Section 2: Individual LEED Credit Reviews
LEED Credit SS-6.2:
the landscape-based Best Management Practices
may be feasible to treat a portion of the site's
Another approach to achieving the credit is the use
of subsurface water quality inlets with sand filters.
Depending on the filter design and the
contaminant concentrations of the influent, sand
filters can reduce both TSS and TP at rates at or
Limit disruption of natural water flows by
above those defined in the credit criteria.
eliminating stormwater runoff, increasing on-site
The U.S. Green Building Council has also
determined that the phosphorous reduction
requirement of this credit can be achieved through
a "source reduction" approach that involves
Construct site stormwater treatment systems
minimized fertilization of landscape plantings, low-
designed to remove 80% of the average annual
or no-phosphate cleaning agents, and similar
post-development total suspended solids (TSS)
strategies. These measures need to be specified in a
and 40% of the average annual post-
building/landscape maintenance plan. If this
development total phosphorous (TP) based on
approach is used, it may be feasible to meet the
the average annual loadings from all storms less
TSS criteria through other types of water quality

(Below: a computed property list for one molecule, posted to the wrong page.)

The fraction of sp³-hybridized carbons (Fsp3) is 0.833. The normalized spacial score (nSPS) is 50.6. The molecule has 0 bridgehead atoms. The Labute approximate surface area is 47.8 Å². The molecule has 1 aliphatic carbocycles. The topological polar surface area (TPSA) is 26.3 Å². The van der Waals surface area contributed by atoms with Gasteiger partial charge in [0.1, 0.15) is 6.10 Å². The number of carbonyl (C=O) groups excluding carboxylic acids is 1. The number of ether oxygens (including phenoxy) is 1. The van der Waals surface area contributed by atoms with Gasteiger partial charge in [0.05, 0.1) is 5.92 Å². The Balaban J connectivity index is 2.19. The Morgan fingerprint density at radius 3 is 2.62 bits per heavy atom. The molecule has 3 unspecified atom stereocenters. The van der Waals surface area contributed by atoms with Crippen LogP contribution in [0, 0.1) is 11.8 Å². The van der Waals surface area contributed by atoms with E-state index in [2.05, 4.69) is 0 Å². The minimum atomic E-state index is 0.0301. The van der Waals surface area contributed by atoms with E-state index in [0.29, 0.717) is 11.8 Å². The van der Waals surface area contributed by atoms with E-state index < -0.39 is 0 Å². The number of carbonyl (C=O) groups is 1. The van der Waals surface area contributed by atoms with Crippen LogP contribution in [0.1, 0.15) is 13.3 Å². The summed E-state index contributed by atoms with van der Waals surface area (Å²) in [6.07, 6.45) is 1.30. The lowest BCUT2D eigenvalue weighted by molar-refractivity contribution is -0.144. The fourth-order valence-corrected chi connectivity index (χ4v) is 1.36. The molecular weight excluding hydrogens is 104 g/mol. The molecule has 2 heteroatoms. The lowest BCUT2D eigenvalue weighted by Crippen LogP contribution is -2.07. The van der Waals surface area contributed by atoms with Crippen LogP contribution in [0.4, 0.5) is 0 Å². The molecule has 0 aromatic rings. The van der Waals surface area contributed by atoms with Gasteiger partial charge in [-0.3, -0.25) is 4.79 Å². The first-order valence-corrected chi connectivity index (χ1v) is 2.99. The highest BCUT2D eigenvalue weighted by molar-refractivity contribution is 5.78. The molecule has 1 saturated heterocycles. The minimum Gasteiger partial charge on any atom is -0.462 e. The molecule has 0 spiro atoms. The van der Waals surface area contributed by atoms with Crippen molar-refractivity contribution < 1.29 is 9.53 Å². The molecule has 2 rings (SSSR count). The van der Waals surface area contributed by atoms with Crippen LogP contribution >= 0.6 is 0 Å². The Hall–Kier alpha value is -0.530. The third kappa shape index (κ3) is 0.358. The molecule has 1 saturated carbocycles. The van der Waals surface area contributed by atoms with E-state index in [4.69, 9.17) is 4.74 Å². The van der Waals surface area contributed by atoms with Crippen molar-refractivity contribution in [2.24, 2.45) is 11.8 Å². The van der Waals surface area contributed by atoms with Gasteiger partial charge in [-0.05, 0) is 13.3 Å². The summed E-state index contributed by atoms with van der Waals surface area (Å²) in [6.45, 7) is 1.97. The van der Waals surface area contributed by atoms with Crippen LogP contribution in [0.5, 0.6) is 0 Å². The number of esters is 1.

than or equal to the 2-year/24-hour storm. Do
inlets (besides sand filters).
so by implementing Best Management Practices
The use of porous pavement can also contribute to
(BMPs) outlined in Chapter 4, Part 2 (Urban
this credit if used for some walkways or light duty
Runoff), of the United States Environmental
vehicular access drives.
Protection Agency's (EPA's) Guidance Specifying
Management Measures for Sources of Nonpoint Pollution
Basis for Cost Assumption
in Coastal Waters, January 1993 (Document No.
EPA-840-B-92-002) or the local government's
BMP document (whichever is more stringent).
For the purposes of this study, Credit SS-6.2 was
pursued only in the Courthouse model--the scope
include site work.
Cost Impact = 4
For the Courthouse, a subsurface sand filter system
has been included. The system is sized to treat a
two-acre impervious area and includes costs for
Because this type of system has attended
maintenance costs and is not typically required for
GSA projects, it has only been included in one of
the Gold rating scenarios.
As the majority of GSA's projects are developed
on urban sites with limited amounts of open space,
many of the landscape-basd Best Management
Practices (e.g., infiltration basins, vegetated filter
strips, constructed wetlands, ponds) will have
limited applicability. Exceptions may include new
Courthouse projects, where security-driven setback
requirements result in relatively large site areas
surrounding the buildings. In these cases, some of
GSA LEED COST STUDY